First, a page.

Saturday, September 5, 2009

A Different Choice

I just got home from a football game. Now those who know me well know that me and football just don't go together. But my grandson, Nathan was playing, so what could I do? He's thirteen and this is his first year playing. His older brothers are both cross-country runners--good ones too--but Nathan prefers football to running though football calls for a good amount of running. His team won too, 22-0! He's fast and he could be an excellent runner, but he chose a different sport and is very happy with his choice, bruises and all.

Many times in life we're faced with choices. We can go the way others have gone and be perfectly happy doing so, but there are times when something inside of us chooses a different path and that's fine too. Not all choices are between good and bad. Sometimes we have to choose between two acceptable alternatives and our decision makes all the difference in our life experiences.

I once struggled between becoming a teacher or going into law enforcement. Both are honorable careers, but something inside me said I should write and I became a reporter. Life has also given me ample opportunities to teach in my home, in church callings, and I did a little substitute teaching on both the elementary and collegiate levels. My work as a reporter and my writing careeer have given me a taste of law enforcement, which it turns out is enough in that field for me.

For a year my church calling placed me working with mentally handicapped children where someone compared the shock and surprise a parent experiences when she is expecting a baby and is filled with dreams of the marvelous things that child will accomplish in his/her life then when the child is born, learns the child's mind doesn't function the way she had expected, to a traveler who plans a fantastic vacation in Rome, but when her plane lands discovers she's in Holland instead. They're both beautiful destinations, but there is a definite need for a mind shift.

Life is like that. Some choices are made willingly, even eagerly with an understanding of where that choice will lead, some choices are unexpected and seem to be made for us. Sometimes we look back and wonder where life might have led us if we'd made the other choice. Sometimes we resent the choices thrust upon us. But no matter whether we choose willingly or the choice is thrust upon us, we can always control our attitude toward the place where we currently find ourselves. We can choose to continue onward on the path we're on, we can pick a new direction, and we can choose to be happy on whichever path we find ourselves.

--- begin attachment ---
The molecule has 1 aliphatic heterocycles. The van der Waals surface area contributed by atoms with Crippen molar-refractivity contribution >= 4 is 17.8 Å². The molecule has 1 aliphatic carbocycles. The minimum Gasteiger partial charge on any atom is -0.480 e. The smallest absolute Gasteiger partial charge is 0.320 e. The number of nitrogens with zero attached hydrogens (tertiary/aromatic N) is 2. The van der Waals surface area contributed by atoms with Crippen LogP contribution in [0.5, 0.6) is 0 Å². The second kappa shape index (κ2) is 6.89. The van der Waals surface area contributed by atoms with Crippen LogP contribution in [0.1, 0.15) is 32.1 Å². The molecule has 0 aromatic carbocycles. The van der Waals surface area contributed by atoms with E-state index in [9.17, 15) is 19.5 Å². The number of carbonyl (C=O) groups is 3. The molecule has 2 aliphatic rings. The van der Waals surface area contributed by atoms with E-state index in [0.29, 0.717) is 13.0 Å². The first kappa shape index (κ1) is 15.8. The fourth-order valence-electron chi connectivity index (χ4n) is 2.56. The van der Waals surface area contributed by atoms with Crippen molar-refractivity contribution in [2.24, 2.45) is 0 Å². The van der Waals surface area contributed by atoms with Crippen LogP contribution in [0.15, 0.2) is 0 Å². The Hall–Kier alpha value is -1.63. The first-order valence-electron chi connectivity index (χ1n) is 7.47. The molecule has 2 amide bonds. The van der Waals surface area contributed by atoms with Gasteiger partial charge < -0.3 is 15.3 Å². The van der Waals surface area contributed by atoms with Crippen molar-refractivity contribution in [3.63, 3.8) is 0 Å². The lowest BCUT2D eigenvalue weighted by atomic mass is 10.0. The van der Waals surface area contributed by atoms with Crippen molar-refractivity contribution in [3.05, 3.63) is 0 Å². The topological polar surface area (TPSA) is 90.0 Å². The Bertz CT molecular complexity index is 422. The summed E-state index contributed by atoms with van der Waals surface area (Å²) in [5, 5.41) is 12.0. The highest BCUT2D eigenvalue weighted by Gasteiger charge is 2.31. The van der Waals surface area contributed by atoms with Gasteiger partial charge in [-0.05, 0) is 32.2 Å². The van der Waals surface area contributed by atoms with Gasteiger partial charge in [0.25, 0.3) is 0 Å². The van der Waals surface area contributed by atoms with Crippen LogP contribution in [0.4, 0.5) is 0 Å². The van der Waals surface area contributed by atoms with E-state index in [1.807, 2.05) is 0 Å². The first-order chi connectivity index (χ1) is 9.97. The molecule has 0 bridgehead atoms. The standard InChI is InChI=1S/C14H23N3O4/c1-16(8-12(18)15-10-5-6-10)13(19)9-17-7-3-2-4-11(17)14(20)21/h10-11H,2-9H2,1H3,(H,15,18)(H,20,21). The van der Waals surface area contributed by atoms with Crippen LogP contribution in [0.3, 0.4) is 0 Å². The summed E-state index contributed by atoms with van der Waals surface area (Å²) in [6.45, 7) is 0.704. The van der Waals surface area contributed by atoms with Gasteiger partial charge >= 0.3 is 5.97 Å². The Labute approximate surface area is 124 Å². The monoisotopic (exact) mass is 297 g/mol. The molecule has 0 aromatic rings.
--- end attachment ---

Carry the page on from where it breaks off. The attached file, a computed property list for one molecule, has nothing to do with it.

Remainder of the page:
Parents often discover that when a child is grown he/she chooses a life much different from the one they had envisioned for their child. That's where a wise parent accepts the child's agency along with the career choice, college, or mate the child chooses. A black friend told me that when her white fiance announced their engagement to his parents, her future mother-in-law was upset and tried to talk her son out of the marriage until he reminded her that all of his life she had prayed that he would find a worthy companion he could take to the temple and that the woman he'd chosen was worthy and ready to go to the temple. The mother-in-law reflected on this for a moment and decided her son was right. She'd prayed for worthiness, not color, and her prayer was answered. My friend says she and her mother-in-law are the best of friends and both laugh now over the story.

Writers need to remember, too, that their characters must face choices and those choices have consequences. Characters who always make the "right" choices aren't realistic. When a character comes to a crossroad, the writer must study carefully where the different options will lead and which choice a character, if real, would actually make. Even surprise choices, which are often what makes a story unique and memorable, must be in keeping with the personality and convictions of the character making the choice.

We may be surprised to find ourselves in Holland when we were expecting Rome, but that's the way real life happens, so be prepared to enjoy tulips and windmills even if you're expecting something entirely different.

I'd love to hear about choices you made that were different or about a situation you found yourself in, not of your choosing, and how you dealt (or are dealing) with it.

7 comments:

Daley Family said...